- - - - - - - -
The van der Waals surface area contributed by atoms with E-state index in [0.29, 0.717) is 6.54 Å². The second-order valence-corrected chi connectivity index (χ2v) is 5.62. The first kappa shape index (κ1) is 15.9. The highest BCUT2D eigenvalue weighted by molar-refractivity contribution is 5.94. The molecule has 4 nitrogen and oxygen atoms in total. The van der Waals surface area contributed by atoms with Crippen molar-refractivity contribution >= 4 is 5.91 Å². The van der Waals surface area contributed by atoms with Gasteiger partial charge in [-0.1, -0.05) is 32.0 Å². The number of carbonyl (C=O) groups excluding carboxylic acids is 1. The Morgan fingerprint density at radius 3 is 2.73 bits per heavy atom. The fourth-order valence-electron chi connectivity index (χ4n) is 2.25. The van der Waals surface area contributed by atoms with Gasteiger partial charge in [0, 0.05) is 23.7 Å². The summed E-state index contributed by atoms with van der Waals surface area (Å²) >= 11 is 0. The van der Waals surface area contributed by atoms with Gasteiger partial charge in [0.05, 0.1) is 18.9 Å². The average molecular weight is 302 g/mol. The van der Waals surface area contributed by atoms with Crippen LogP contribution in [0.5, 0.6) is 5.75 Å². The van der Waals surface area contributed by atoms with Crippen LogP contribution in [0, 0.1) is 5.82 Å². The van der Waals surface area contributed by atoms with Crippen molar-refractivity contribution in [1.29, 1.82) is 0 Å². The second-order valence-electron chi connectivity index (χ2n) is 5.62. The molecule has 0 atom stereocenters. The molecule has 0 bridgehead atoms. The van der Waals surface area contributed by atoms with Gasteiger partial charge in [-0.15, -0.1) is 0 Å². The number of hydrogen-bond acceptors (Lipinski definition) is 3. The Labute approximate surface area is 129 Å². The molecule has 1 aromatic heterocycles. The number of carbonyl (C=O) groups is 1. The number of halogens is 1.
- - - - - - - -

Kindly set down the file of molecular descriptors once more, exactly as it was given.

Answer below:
The van der Waals surface area contributed by atoms with E-state index in [0.29, 0.717) is 6.54 Å². The second-order valence-corrected chi connectivity index (χ2v) is 5.62. The first kappa shape index (κ1) is 15.9. The highest BCUT2D eigenvalue weighted by molar-refractivity contribution is 5.94. The molecule has 4 nitrogen and oxygen atoms in total. The van der Waals surface area contributed by atoms with Crippen molar-refractivity contribution >= 4 is 5.91 Å². The van der Waals surface area contributed by atoms with Gasteiger partial charge in [-0.1, -0.05) is 32.0 Å². The number of carbonyl (C=O) groups excluding carboxylic acids is 1. The Morgan fingerprint density at radius 3 is 2.73 bits per heavy atom. The fourth-order valence-electron chi connectivity index (χ4n) is 2.25. The van der Waals surface area contributed by atoms with Gasteiger partial charge in [0, 0.05) is 23.7 Å². The summed E-state index contributed by atoms with van der Waals surface area (Å²) >= 11 is 0. The van der Waals surface area contributed by atoms with Gasteiger partial charge in [0.05, 0.1) is 18.9 Å². The average molecular weight is 302 g/mol. The van der Waals surface area contributed by atoms with Crippen LogP contribution in [0.5, 0.6) is 5.75 Å². The van der Waals surface area contributed by atoms with Crippen LogP contribution in [0, 0.1) is 5.82 Å². The van der Waals surface area contributed by atoms with Crippen molar-refractivity contribution in [1.29, 1.82) is 0 Å². The second-order valence-electron chi connectivity index (χ2n) is 5.62. The molecule has 0 atom stereocenters. The molecule has 0 bridgehead atoms. The van der Waals surface area contributed by atoms with Gasteiger partial charge in [-0.15, -0.1) is 0 Å². The number of hydrogen-bond acceptors (Lipinski definition) is 3. The Labute approximate surface area is 129 Å². The molecule has 1 aromatic heterocycles. The number of carbonyl (C=O) groups is 1. The number of halogens is 1.